Sunday, 25 May 2008

Transformation theology: Oliver Davies responds

A guest-post by Oliver Davies (responding to our recent discussion of his new co-authored book on Transformation Theology)

Hi everyone. Well, firstly I would really like to thank you all for picking up these themes. We really appreciate it. The first thing I have to say is how difficult it really is to communicate something new in the theological realm! We all carry around sets of idea in our heads and are open to some kind of refinement or amendment to those, but when something comes along which calls the whole lot into question, we struggle to make sense of it. The missing bit may only be very small but it can also be quite fundamental. From the point of view of those trying to communicate the problem and its answer (if that is not too reductionist a way of viewing it) our difficulty is that, since what we are working with is fundamental, we often don’t know ourselves where it is leading us. Only gradually do you get to see an overall picture. If the problem is fundamental, then it will touch everything, though it may do so in ways which simply confirm the status quo, tweak it in a new direction or radically challenge it.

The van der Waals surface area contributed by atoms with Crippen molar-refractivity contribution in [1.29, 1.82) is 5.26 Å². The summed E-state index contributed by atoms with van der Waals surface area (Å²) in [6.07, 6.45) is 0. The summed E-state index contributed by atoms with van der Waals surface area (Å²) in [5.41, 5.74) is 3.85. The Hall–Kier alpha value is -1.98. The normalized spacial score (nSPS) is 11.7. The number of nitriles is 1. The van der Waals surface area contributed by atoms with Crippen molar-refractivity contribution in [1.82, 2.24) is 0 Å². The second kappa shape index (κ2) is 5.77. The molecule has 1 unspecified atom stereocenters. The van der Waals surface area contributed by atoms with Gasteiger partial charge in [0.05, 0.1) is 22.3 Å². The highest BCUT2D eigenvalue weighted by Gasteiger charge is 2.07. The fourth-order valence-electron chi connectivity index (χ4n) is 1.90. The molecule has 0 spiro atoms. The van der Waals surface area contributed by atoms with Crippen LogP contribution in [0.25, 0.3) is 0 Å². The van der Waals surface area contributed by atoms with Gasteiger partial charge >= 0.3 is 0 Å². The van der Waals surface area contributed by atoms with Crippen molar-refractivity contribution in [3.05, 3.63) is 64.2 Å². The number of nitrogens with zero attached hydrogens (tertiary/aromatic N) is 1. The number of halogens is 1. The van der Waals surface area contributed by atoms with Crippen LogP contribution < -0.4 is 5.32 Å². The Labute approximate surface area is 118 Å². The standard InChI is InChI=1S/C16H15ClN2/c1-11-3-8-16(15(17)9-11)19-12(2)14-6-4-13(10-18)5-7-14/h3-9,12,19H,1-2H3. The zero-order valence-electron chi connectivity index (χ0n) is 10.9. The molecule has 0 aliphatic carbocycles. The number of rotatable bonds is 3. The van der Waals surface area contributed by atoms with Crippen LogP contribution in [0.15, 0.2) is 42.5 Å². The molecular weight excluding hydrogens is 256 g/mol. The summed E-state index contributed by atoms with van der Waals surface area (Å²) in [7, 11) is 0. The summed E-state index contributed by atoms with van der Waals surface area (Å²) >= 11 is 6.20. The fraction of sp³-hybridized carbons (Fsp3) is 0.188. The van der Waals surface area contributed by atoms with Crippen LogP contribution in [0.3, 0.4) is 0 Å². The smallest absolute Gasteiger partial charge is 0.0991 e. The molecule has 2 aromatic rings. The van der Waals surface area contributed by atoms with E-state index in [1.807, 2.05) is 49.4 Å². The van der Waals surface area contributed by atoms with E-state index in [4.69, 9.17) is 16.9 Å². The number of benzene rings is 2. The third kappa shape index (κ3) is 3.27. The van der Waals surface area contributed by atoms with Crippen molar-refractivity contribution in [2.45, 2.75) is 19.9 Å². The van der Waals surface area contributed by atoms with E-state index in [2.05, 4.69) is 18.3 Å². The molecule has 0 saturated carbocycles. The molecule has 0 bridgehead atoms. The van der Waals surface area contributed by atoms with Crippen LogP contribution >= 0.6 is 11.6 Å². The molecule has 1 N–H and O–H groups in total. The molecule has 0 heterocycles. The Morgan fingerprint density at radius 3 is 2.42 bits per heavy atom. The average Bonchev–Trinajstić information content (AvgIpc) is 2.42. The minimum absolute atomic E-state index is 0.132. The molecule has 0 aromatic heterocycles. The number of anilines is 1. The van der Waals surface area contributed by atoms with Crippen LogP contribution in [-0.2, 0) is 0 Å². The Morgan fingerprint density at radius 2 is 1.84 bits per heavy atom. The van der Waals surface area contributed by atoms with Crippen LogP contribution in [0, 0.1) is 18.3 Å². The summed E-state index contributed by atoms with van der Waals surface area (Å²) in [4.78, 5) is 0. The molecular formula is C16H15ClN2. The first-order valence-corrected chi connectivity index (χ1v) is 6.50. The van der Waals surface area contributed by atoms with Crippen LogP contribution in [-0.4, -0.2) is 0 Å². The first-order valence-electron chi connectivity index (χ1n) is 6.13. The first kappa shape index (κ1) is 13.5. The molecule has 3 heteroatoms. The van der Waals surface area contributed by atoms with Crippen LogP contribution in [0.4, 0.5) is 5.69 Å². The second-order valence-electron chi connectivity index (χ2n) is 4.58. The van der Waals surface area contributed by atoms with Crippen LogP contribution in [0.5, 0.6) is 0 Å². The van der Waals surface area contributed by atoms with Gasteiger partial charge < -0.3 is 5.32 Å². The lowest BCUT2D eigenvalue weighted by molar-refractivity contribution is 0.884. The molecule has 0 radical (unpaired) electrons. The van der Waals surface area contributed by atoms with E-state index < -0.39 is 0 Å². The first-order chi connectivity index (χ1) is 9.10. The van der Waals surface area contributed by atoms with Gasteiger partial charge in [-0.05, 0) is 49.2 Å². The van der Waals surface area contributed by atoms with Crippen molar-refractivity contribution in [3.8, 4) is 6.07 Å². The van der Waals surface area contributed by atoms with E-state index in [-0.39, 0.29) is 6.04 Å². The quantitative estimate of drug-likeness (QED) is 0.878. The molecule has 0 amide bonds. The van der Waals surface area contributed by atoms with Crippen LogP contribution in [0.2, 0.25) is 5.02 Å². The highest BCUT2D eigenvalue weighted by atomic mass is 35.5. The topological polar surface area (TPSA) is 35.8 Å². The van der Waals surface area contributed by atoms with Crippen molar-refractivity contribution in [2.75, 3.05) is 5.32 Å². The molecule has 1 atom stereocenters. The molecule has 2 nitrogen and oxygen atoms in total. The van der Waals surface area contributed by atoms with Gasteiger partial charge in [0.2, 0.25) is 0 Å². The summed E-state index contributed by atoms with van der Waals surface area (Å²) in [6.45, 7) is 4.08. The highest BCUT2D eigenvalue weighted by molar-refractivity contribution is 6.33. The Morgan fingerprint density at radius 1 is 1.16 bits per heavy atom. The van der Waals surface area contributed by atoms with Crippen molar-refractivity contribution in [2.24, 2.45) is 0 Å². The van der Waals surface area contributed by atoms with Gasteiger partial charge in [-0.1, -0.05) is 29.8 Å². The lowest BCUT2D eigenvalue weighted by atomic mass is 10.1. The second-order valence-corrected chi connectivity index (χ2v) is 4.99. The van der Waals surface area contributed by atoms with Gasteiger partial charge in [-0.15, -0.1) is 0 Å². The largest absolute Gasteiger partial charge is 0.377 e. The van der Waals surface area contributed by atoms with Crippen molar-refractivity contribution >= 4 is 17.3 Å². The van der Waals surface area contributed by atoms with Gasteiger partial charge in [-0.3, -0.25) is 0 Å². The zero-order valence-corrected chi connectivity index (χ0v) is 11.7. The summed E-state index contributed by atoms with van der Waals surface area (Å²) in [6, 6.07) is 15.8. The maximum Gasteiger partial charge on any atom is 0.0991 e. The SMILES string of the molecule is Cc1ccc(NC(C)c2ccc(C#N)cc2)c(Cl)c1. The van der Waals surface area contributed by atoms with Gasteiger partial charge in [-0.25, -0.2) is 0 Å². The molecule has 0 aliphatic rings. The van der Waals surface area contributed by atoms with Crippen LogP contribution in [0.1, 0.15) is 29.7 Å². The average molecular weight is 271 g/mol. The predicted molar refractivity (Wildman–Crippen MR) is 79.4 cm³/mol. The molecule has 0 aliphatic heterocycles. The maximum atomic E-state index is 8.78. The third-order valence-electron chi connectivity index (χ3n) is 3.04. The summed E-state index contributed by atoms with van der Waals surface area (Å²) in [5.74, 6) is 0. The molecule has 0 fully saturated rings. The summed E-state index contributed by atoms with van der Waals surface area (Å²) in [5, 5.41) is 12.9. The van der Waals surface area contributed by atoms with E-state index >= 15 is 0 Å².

The further problem with presenting this stuff is that you can go in from so many different angles – I have recently “gone in” through ascension and scriptural hermeneutics (see my recent paper, available in Italian at the Gregorian University website). So, since we are claiming that Transformation Theology is about something fundamental which has dropped out of view, let me tell you what I think it is.

Firstly, there is a small but massively influential Christological deficit. We don’t know “where the body of Jesus is”. We accordingly read the ascension as marking the absence of Christ, whereas it properly marks his presence in a new and more powerful way. Spirit and Church come to take the place of the body (as Jenson and others suggest), which just confuses a traditional Trinitarian structure of mediation (common ousia) with an innovative structure of substitution. We’ve lost the body but, hey, we still have the Spirit and the Church, so that’s okay!

There are two big problems with this. We lost the doctrinal affirmation that Christ continues to exist bodily (the “local” existence of scripture and tradition) in a mode which is fully human and fully divine – and we lost this on the grounds of changes in cosmology which were only ever expressive of the doctrine and never defining of it. Did we really want to do that? We keep the consequences of the ascension (i.e. Spirit of Pentecost and Church, universal presence of Christ) but can’t relate to the ascension itself (since it is expressed in terms of an alien cosmology).